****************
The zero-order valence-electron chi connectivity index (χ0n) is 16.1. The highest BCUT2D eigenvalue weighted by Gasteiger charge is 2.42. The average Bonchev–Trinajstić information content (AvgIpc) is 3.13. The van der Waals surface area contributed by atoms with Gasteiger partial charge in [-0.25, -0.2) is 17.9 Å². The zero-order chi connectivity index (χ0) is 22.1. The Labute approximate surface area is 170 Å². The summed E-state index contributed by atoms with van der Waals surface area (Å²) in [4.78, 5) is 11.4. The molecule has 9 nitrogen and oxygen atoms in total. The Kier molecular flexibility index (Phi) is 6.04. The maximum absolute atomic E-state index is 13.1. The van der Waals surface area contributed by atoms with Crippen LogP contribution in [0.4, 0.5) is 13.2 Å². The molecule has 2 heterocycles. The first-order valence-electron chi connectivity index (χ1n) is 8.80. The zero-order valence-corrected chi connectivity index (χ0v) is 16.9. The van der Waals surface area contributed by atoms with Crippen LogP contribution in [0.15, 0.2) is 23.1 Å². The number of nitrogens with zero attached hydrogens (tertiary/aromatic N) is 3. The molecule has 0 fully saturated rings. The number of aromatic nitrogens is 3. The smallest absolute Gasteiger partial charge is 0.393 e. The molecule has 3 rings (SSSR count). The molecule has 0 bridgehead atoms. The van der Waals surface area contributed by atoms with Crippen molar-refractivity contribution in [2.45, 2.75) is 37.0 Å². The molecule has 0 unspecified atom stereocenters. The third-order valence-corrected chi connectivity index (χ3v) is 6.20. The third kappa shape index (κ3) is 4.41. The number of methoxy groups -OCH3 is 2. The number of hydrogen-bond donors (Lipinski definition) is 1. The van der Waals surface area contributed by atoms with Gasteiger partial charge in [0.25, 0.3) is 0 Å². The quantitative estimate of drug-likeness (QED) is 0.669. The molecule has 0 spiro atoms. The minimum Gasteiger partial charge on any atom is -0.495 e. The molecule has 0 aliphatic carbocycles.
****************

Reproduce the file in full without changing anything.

The zero-order valence-electron chi connectivity index (χ0n) is 16.1. The highest BCUT2D eigenvalue weighted by Gasteiger charge is 2.42. The average Bonchev–Trinajstić information content (AvgIpc) is 3.13. The van der Waals surface area contributed by atoms with Gasteiger partial charge in [-0.25, -0.2) is 17.9 Å². The zero-order chi connectivity index (χ0) is 22.1. The Labute approximate surface area is 170 Å². The summed E-state index contributed by atoms with van der Waals surface area (Å²) in [4.78, 5) is 11.4. The molecule has 9 nitrogen and oxygen atoms in total. The Kier molecular flexibility index (Phi) is 6.04. The maximum absolute atomic E-state index is 13.1. The van der Waals surface area contributed by atoms with Crippen LogP contribution in [0.4, 0.5) is 13.2 Å². The molecule has 2 heterocycles. The first-order valence-electron chi connectivity index (χ1n) is 8.80. The zero-order valence-corrected chi connectivity index (χ0v) is 16.9. The van der Waals surface area contributed by atoms with Crippen LogP contribution in [0.15, 0.2) is 23.1 Å². The number of nitrogens with zero attached hydrogens (tertiary/aromatic N) is 3. The molecule has 0 fully saturated rings. The number of aromatic nitrogens is 3. The smallest absolute Gasteiger partial charge is 0.393 e. The molecule has 3 rings (SSSR count). The molecule has 0 bridgehead atoms. The van der Waals surface area contributed by atoms with Crippen molar-refractivity contribution in [2.45, 2.75) is 37.0 Å². The molecule has 0 unspecified atom stereocenters. The third-order valence-corrected chi connectivity index (χ3v) is 6.20. The third kappa shape index (κ3) is 4.41. The number of methoxy groups -OCH3 is 2. The number of hydrogen-bond donors (Lipinski definition) is 1. The van der Waals surface area contributed by atoms with Gasteiger partial charge in [0.25, 0.3) is 0 Å². The quantitative estimate of drug-likeness (QED) is 0.669. The molecule has 0 spiro atoms. The minimum Gasteiger partial charge on any atom is -0.495 e. The molecule has 0 aliphatic carbocycles.